Researchers discover how bacteria can immobilize uranium

September 6, 2011 by Bob Yirka report

(PhysOrg.com) -- For several years, researchers have known that certain kinds of bacteria are able to "feed" off certain metals by either adding or removing electrons from their structure, but until now, haven’t really understood how they do it. Now, new research by Gemma Reguera and her team at Michigan State University have shown that the bacteria do so by means of protein nanowires, called pili, which are hair-like appendages with electrical conductivity. They have reported their findings in the Proceedings of the National Academy of Sciences.

The team specifically set out to find out how a specific type of bacterium known as a Geobacter, in this case, G. sulfurreducens, are able to clean up nuclear waste left behind by the cold war in such places as Colorado mines. They, like other researchers, believed that the were able to do its work through use of pili. In order to find out for sure, they had to induce the specimens to actually grow some in the lab, something that had stumped others before them. To force them, Reguera and her team subjected G. sulfurreducens, to much more harsh conditions than had been done before, presuming that the bacteria wouldn’t resort to using its pili unless pressed.

The tactic worked and the team was able to cause G. sulfurreducens to grow a mass of pili, which allowed them to study how they interacted with uranium. They found that the pili served as a buffer of sorts, protecting the cell structure of the bacterium as they also allowed for adding to ions which causes it to become more water soluble and thus safer to handle and clean up.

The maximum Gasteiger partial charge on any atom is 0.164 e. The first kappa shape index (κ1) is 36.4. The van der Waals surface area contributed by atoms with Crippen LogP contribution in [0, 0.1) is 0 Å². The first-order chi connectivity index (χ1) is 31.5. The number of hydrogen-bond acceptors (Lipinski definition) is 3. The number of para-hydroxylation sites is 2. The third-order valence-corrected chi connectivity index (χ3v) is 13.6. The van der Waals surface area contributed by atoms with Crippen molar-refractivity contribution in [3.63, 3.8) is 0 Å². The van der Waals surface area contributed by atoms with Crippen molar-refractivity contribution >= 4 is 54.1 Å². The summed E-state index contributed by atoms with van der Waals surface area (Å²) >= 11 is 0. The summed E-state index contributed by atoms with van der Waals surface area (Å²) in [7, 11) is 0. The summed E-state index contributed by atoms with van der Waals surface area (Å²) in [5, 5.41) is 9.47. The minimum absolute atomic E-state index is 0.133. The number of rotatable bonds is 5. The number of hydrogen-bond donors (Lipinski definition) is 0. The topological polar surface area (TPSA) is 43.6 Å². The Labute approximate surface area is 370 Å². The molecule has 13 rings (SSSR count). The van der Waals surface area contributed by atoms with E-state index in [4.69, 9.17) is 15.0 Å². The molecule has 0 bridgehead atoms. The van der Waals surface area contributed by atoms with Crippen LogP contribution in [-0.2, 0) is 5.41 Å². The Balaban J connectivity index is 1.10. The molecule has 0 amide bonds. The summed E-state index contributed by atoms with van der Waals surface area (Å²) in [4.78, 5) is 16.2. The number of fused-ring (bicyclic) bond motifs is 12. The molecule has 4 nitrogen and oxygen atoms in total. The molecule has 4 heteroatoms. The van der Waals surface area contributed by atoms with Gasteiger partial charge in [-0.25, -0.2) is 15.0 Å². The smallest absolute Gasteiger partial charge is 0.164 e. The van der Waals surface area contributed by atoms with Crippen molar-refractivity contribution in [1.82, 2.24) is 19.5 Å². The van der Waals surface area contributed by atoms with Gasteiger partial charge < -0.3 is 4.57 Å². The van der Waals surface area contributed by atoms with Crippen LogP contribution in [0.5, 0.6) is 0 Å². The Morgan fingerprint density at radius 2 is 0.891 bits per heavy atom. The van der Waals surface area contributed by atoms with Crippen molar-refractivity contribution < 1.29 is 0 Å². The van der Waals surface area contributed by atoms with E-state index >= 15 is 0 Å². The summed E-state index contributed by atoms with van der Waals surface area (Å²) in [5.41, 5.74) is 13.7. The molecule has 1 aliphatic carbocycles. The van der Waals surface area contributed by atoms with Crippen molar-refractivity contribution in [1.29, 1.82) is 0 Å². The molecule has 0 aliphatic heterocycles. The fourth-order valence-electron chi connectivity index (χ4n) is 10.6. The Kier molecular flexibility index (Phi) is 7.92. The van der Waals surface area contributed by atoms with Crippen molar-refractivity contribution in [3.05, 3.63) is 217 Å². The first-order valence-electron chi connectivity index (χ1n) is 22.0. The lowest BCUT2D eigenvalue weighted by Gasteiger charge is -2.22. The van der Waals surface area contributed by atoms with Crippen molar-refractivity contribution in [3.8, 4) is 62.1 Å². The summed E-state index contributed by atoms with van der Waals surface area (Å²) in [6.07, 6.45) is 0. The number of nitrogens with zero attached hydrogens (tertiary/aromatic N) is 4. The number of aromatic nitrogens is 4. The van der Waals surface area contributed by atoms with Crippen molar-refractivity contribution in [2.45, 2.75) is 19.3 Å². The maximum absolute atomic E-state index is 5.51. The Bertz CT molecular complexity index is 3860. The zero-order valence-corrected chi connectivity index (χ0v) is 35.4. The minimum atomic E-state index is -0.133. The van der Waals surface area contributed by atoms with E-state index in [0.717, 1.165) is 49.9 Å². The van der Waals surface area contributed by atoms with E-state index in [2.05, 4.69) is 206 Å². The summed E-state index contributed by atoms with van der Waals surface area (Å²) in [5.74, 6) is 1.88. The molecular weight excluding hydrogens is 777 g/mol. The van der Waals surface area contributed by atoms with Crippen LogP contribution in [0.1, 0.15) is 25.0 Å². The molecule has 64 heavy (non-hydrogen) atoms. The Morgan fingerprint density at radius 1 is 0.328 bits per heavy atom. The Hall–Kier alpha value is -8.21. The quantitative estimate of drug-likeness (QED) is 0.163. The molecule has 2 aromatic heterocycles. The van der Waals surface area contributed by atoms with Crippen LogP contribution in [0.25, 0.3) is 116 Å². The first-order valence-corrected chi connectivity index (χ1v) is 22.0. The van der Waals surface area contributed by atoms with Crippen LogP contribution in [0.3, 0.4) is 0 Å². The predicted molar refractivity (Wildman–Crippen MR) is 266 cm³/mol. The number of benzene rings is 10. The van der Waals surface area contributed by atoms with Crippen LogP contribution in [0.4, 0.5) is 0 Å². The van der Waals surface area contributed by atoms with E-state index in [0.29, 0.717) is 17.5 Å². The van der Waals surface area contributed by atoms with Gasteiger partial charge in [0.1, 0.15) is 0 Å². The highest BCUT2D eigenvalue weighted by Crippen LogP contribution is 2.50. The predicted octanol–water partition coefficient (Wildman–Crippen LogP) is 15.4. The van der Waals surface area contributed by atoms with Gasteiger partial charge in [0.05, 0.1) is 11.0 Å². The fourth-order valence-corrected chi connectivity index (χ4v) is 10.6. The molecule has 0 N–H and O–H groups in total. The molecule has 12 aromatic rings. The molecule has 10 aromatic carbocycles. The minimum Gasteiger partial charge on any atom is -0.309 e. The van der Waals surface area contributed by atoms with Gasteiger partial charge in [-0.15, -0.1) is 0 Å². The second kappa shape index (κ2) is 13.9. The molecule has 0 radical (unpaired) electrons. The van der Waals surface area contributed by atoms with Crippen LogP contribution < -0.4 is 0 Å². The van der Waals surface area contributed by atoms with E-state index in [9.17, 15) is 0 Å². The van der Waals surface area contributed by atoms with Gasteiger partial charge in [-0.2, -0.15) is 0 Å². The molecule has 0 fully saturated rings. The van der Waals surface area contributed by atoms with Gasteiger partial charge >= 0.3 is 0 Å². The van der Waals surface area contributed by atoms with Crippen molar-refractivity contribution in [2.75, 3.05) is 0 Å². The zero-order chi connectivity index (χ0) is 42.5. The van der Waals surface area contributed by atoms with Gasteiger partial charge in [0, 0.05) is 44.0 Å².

The pili grow to enormous lengths (though they are very then - only a few nanometers) relative to the bacteria that produce them, forming a conductive and protective barrier that allows the bacteria to thrive in truly hostile environments.

The study, part of ongoing research into so-named bioremediation; using organisms to remove unwanted substances from soil and water, adds to the growing body of knowledge that scientists hope will one day soon provide a means for dealing with a wide variety of environmental pollutants.

As for Reguera and her team, they hope their research eventually leads to getting away from using biological bugs to clean up toxic environments and more towards creating tiny little programmed robots that can mimic their actions but can be more easily manipulated into doing exactly what is needed in particular circumstances.

Explore further: Scientists study microbe filaments' power

More information: Extracellular reduction of uranium via Geobacter conductive pili as a protective cellular mechanism, Cologgi, et al. Proceedings of the National Academy of Sciences, 2011. dx.doi.org/10.1073/pnas.1108616108

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5 comments

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A_Paradox
4.7 / 5 (3) Sep 06, 2011
Hmmm, tough love makes bacteria grow hairs on their chests! And then they eat uranium. Sounds like a plot from the Simpsons.
Lordjavathe3rd
5 / 5 (2) Sep 06, 2011
now this is cool.
Telekinetic
1.8 / 5 (5) Sep 06, 2011
"As for Reguera and her team, they hope their research eventually leads to getting away from using biological bugs to clean up toxic environments and more towards creating tiny little programmed robots that can mimic their actions but can be more easily manipulated into doing exactly what is needed in particular circumstances."

If you stick to using biological bugs to do the work, then you won't have to develop bigger robotic bugs to clean up the 1st round of robotic bugs.
Isaacsname
1 / 5 (1) Sep 06, 2011
" The DOI you requested --

10.1073/pnas.1108616108

-- cannot be found in the Handle System.

Possible reasons for the error are:

the DOI has not been created
the DOI is cited incorrectly in your source
the DOI does not resolve due to a system problem "

... ... . .......
Reyaht
not rated yet Sep 11, 2011
DOI issue has been reported and fixed.

Good article and great research. The bits about solubility are backward though. From the original PNAS document:

Interestingly, stimulating the activity of metal-reducing microorganisms in situ resulted in the concomitant removal of soluble hexavalent uranium [U(VI)] from the contaminated groundwater and detection of its sparingly soluble, less mobile form, tetravalent uranium [U(IV)] in sediments (48)

In short, addition of electrons (reduction) precipitates the uranium which, then non-soluble, is easier to handle and clean up.

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